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SIMPLIFY YOUR SUBLEASE AND SAVE MONEY AND TIME
By: Jane M. Myers, Esq.
If your business leases space but you’re not using all of it, a sublease can benefit your bottom line. There are costs involved in entering into a sublease, but the way a sublease is structured can save you money and time, both at the outset and during the term.
An important early consideration is the complexity of the master lease under which your business occupies the space and the extent to which the subtenant’s obligations can be kept separate. If, for example, you occupy space in a large building, the lease may contain lengthy provisions concerning: (i) rent; (ii) additional rent such as property taxes, operating expenses, common area maintenance charges, and utilities; and (iii) escalation formulas for these items.
It’s easy to agree in general terms that the subtenant will assume all responsibilities for the space that it will occupy and that rent and additional rent will be allocated between the parties; but consider what this may give rise to. Not all master lease provisions are appropriate to apply to a subtenant. You’ll need a sublease prepared that references only the relevant provisions, and clearly states how monetary obligations will be allocated and other responsibilities that the subtenant will be assuming. Finally, since the landlord’s prior consent to a sublease is almost always required, a complex sublease could generate further costs because many leases require the tenant to reimburse the landlord for legal fees incurred in reviewing the proposed sublease. On the other hand, if you’ve been in the space for some time, then you probably have a good feel for what the actual expenses are and how they might increase over time. If so, then you might be able to greatly simplify the process by agreeing with the subtenant on a single all-inclusive figure for rent and a fixed annual percentage increase. This strategy can also apply to non-monetary obligations, such as the duty to make repairs. For example, if the sublease provides that the subtenant’s responsibility will be only for damages it actually caused, then it wouldn’t have to be concerned with the repair obligations under the master lease.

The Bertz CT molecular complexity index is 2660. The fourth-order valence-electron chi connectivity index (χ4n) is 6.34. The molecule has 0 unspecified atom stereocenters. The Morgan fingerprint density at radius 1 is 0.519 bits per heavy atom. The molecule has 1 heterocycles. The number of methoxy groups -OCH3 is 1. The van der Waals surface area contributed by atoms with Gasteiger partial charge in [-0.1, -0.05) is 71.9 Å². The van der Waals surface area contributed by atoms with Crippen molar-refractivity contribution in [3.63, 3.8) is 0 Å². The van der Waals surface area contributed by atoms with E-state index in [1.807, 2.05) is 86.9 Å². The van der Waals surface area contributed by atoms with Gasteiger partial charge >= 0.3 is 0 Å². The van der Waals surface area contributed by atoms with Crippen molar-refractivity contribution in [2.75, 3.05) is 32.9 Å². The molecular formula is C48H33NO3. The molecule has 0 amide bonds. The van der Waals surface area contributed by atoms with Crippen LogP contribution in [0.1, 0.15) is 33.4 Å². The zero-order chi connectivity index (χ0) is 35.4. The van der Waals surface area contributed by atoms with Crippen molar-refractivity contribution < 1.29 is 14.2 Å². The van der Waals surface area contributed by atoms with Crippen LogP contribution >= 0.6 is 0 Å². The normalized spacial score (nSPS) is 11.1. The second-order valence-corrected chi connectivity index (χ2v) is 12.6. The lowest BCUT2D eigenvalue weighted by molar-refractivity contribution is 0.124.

Another aspect to consider is administration of the sublease going forward. While “professional landlords” have systems to track and calculate adjustments; if you are subletting your space and you’re not in the “landlord business”, there’s a strong likelihood that you’ll overlook collecting scheduled increases. An oversight will require an adjustment which can give rise to dispute with the sub-tenant and issues of collectability. Keeping the structure for rent, additional rent and escalations simple will help to minimize these potential problems. The risk can be further reduced by taking the time to include a table that sets forth calendar dates (as opposed to “during the third year of the term”) and shows the actual dollar amounts of rent and additional rent that will be due during various periods.
Consider how complex your arrangement with a subtenant really needs to be. Keeping it simple will save time and money.
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Please note that this article is intended only as a general discussion of issues pertaining to the preparation of a lease and that it should not be taken as creating an attorney-client relationship or as legal advice with respect to any particular person, business or situation. Circumstances and the applicable legal principles vary and you should consult with an attorney in order to prepare a lease appropriate for your particular needs.